Moscow says its enemy is ISIS, but the initial phase of its air war in Syria hit American-backed rebels battling Syrian strongman Bashar al-Assad.
- By David KennerDavid Kenner is the Middle East editor at Foreign Policy. He is based in Beirut, Lebanon, and has been with FP since 2009 (a long time, he knows). He worked for FP previously in Cairo, where he covered the early days of the Arab Spring, and before that in Washington. He has attended Georgetown University and the American University of Beirut and has reported from Libya, Egypt, Gaza, Turkey, Lebanon, and Iraq.
Barack Obama’s administration said Wednesday that it doesn’t know whom Russia is bombing inside Syria. Rebel leaders on the ground there say they know precisely whom Moscow is targeting — and it isn’t the Islamic State.
Instead, Russia’s first airstrikes in Syria — which dominated the final day of the United Nations General Assembly session — appear to have struck a rebel group that likely was vetted by the CIA, uses U.S.-made weapons, and has publicly backed the international coalition fighting the Islamic State. The group is also part of the ad hoc alliance of militias battling the regime of Syrian President Bashar al-Assad, which means that the early phase of Moscow’s military intervention will strengthen Assad at least as much as it will weaken the Islamic State.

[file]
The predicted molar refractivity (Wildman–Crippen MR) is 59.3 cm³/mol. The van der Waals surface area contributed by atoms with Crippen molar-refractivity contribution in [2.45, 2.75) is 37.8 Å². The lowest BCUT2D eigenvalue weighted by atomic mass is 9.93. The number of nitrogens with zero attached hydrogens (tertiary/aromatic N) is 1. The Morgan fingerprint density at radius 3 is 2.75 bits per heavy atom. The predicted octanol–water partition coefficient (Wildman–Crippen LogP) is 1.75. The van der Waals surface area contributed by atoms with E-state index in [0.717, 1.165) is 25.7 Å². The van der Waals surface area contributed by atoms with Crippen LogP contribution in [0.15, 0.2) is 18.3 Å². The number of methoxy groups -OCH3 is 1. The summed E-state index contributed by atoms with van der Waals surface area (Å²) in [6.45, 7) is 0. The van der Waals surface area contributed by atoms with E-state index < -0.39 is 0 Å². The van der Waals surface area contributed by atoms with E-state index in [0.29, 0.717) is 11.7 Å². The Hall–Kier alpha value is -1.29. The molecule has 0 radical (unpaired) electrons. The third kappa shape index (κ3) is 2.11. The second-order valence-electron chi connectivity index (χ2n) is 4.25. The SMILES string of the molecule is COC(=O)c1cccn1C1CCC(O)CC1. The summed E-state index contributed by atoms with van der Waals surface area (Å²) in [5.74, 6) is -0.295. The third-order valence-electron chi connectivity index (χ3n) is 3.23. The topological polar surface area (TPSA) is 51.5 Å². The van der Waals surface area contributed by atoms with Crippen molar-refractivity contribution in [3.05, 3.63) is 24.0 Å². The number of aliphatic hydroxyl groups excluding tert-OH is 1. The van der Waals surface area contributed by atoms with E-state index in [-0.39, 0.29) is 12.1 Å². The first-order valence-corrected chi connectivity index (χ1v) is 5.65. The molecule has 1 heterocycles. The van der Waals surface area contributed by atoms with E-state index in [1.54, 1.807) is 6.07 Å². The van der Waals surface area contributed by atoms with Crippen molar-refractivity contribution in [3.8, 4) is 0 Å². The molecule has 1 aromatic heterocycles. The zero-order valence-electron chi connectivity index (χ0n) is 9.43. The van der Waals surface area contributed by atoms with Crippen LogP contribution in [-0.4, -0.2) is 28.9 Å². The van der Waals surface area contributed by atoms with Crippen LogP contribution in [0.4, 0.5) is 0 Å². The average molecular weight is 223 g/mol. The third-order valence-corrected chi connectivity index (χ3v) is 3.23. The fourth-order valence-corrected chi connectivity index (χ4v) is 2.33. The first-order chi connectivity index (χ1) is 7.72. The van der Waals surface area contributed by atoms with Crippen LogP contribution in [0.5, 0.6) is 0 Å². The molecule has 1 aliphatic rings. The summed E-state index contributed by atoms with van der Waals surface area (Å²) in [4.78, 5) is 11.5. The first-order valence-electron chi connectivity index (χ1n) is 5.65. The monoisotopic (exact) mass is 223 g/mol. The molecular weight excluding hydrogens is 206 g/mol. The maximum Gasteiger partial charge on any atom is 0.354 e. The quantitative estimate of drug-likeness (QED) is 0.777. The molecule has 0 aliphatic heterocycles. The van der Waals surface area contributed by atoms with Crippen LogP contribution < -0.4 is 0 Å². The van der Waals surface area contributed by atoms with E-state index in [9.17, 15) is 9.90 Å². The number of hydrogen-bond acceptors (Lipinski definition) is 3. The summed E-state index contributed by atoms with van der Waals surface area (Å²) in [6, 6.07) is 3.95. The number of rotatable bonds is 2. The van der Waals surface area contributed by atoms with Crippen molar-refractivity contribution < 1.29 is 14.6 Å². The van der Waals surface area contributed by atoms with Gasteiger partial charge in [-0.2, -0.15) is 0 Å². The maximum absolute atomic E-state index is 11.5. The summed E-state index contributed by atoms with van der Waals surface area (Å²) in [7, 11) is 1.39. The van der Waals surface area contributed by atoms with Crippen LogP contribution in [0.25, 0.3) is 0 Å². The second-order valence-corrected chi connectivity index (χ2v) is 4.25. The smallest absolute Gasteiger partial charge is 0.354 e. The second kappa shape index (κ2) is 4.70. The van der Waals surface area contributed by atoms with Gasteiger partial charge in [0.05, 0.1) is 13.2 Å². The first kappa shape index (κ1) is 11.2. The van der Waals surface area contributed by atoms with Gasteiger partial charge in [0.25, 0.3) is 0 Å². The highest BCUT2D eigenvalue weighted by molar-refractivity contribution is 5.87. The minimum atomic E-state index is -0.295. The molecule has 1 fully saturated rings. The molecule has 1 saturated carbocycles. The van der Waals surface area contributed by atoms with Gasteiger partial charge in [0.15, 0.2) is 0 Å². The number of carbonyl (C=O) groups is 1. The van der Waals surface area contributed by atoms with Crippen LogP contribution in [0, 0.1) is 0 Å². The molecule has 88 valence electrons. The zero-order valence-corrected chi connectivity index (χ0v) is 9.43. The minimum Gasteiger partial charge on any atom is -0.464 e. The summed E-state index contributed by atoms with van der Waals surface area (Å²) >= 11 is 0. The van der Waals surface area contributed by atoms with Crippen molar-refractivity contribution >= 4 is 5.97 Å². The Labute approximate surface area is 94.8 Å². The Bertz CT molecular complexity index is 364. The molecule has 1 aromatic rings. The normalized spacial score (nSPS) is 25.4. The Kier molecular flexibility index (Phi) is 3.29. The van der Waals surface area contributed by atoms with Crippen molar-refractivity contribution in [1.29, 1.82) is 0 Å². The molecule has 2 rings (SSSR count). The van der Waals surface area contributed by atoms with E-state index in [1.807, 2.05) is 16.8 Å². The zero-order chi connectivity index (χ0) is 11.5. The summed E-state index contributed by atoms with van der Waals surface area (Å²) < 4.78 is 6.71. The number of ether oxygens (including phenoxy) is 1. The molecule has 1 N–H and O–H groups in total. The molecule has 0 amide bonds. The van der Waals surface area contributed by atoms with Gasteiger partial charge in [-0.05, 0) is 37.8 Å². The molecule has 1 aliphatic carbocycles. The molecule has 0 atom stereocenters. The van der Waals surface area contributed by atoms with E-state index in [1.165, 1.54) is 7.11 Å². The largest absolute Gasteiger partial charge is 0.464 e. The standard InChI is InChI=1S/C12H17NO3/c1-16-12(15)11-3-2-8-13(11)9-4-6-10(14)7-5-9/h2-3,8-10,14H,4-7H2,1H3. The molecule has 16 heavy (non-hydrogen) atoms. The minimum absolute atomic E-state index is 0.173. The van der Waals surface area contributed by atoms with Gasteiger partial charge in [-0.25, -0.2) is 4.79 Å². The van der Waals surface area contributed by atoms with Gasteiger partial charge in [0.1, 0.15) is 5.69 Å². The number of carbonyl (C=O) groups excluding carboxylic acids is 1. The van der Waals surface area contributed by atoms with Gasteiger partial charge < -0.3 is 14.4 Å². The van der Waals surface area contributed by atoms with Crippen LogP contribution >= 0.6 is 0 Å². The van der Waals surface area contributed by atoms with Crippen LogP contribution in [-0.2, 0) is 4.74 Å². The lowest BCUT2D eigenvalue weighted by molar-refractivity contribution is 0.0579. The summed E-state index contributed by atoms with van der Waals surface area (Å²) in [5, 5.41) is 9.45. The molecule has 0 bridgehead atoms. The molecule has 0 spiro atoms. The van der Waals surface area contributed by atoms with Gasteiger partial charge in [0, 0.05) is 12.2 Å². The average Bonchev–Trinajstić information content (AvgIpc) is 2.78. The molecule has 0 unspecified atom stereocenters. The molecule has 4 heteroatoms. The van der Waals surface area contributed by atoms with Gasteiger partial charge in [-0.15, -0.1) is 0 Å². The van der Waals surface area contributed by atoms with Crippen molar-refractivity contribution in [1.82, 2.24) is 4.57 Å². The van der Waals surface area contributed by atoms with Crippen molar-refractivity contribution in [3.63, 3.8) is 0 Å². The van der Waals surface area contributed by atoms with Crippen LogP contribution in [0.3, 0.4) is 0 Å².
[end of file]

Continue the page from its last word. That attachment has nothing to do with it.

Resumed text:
Jamil al-Saleh, a defected Syrian army officer who is now the leader of the rebel group Tajammu al-Aaza, told AlSouria.net that the Russian airstrikes targeted his group’s base in al-Lataminah, a town in the western Syrian governorate of Hama. That area represents one of the farthest southern points of the rebel advance from the north and is therefore a crucial front line in the war. An alliance of Syrian rebel factions, including both the al Qaeda-affiliated al-Nusra Front and groups considered by Washington to be more moderate, successfully drove Assad regime forces out of the northern governorate of Idlib and are now pushing south into Hama.
Tajammu al-Aaza released a video of the airstrike and its aftermath before Saleh’s statement. Syrian security sources also confirmed that a Russian airstrike took place in al-Lataminah. The Russian Defense Ministry, meanwhile, released a video of what it said was one of the strikes.
U.S. officials were quick to criticize the strikes, which they said had hit targets that didn’t appear to be linked to the Islamic State. Defense Secretary Ashton Carter said at the Pentagon that the strikes were in areas “where there probably were not ISIL forces,” using an alternate acronym for the group. White House spokesman Josh Earnest, for his part, told reporters that it was “too early for me to say exactly what targets they were aiming at and what targets were actually hit.”
The strikes come amid a flurry of diplomatic maneuvering at the United Nations, where Moscow and Washington have traded potshots about who is to blame for the rise of the Islamic State and who should take the lead in fighting the group.